The purpose of the Internal Medicine Boards is to certify physicians who have demonstrated the competent level of knowledge, skill, and professionalism to maintain a high standard of health care delivery in the United States. To earn their admitting privileges, Internal Medicine physicians are required by most hospitals to attain an initial certification followed by recertification every ten years to satisfy the certification requirements of health care plans that classify physicians as "preferred" or "in network."
The exam takes place over the course of one day and covers a broad range of topics. The majority of the exam (approximately 75%) is based in an outpatient or emergency department setting; the remaining cases occur in an inpatient setting (ie, intensive care unit, nursing home, etc). Most of the exam will test the examinees' knowledge of traditional internal medicine and its subspecialties, with particular focus given to cardiology, pulmonology, and gastroenterology. However, the American Board of Internal Medicine (ABIM) also expects that test takers be well-rounded and prepared to identify and treat patients in departments such as allergy/immunology, dermatology, psychiatry, ophthalmology, nutrition, women's health, and ethics.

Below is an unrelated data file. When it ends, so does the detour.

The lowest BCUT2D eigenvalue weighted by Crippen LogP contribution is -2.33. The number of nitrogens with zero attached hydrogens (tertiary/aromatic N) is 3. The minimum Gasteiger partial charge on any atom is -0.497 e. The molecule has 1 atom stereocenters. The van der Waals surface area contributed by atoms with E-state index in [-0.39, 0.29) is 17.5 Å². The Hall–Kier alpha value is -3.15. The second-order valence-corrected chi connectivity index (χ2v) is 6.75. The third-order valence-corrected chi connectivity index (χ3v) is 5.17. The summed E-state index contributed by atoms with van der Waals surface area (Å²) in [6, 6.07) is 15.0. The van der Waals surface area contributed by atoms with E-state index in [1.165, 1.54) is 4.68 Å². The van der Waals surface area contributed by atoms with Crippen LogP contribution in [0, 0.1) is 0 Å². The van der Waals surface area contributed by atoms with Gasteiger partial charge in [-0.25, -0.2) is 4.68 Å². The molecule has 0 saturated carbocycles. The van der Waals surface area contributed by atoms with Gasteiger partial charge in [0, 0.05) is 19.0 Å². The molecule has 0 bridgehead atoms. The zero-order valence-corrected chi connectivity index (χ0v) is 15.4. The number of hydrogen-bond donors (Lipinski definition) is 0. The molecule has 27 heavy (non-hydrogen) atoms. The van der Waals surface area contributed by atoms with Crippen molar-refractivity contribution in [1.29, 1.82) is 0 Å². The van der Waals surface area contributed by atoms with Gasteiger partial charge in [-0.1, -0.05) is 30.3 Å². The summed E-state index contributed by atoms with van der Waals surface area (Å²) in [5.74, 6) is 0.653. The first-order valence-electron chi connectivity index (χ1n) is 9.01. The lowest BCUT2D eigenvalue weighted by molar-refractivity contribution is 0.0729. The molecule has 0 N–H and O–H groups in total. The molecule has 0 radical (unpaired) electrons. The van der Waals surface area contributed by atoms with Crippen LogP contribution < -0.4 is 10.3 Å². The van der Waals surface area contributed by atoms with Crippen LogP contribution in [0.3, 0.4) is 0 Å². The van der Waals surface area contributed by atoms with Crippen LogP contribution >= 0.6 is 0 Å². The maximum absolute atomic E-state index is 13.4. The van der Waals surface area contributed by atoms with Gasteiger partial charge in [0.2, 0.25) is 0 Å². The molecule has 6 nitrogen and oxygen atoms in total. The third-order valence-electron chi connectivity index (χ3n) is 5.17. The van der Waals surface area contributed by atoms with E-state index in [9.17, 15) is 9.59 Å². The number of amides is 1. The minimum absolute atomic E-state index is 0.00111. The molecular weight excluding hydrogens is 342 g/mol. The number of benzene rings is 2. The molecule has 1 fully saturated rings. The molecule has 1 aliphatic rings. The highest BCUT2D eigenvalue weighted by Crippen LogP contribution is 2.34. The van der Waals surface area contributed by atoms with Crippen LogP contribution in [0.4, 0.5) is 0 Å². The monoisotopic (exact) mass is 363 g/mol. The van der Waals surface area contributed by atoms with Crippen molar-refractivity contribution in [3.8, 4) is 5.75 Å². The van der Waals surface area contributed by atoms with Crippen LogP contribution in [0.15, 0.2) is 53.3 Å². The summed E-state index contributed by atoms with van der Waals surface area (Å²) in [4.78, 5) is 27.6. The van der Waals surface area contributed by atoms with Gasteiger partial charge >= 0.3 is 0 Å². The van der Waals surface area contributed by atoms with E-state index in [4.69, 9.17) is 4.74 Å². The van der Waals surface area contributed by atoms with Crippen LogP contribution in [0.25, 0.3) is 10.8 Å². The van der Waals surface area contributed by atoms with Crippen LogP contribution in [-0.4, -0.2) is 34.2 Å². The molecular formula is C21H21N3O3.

Most of the questions require that examinees integrate information from a variety of sources and use appropriate clinical judgment to attain the correct answers. A few of the questions may involve audio/visual aids. Examinees can also expect to see both long- and short-question stems and should be able to manage their testing time effectively.